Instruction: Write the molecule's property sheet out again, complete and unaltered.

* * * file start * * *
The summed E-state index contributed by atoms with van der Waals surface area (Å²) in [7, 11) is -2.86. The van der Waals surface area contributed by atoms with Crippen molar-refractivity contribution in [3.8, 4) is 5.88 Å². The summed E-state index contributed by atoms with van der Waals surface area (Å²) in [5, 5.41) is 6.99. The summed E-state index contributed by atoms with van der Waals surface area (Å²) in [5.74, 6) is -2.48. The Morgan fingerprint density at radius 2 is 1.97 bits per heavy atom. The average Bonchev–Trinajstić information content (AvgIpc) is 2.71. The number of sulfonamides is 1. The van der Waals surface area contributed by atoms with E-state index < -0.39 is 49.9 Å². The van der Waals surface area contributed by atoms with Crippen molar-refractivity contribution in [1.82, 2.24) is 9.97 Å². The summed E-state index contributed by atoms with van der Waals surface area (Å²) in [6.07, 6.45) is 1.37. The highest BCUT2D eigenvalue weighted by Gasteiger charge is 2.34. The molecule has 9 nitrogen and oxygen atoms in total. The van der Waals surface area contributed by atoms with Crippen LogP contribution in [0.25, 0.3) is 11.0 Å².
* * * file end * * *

The summed E-state index contributed by atoms with van der Waals surface area (Å²) in [7, 11) is -2.86. The van der Waals surface area contributed by atoms with Crippen molar-refractivity contribution in [3.8, 4) is 5.88 Å². The summed E-state index contributed by atoms with van der Waals surface area (Å²) in [5, 5.41) is 6.99. The summed E-state index contributed by atoms with van der Waals surface area (Å²) in [5.74, 6) is -2.48. The Morgan fingerprint density at radius 2 is 1.97 bits per heavy atom. The average Bonchev–Trinajstić information content (AvgIpc) is 2.71. The number of sulfonamides is 1. The van der Waals surface area contributed by atoms with E-state index < -0.39 is 49.9 Å². The van der Waals surface area contributed by atoms with Crippen molar-refractivity contribution in [1.82, 2.24) is 9.97 Å². The summed E-state index contributed by atoms with van der Waals surface area (Å²) in [6.07, 6.45) is 1.37. The highest BCUT2D eigenvalue weighted by Gasteiger charge is 2.34. The molecule has 9 nitrogen and oxygen atoms in total. The van der Waals surface area contributed by atoms with Crippen LogP contribution in [0.25, 0.3) is 11.0 Å².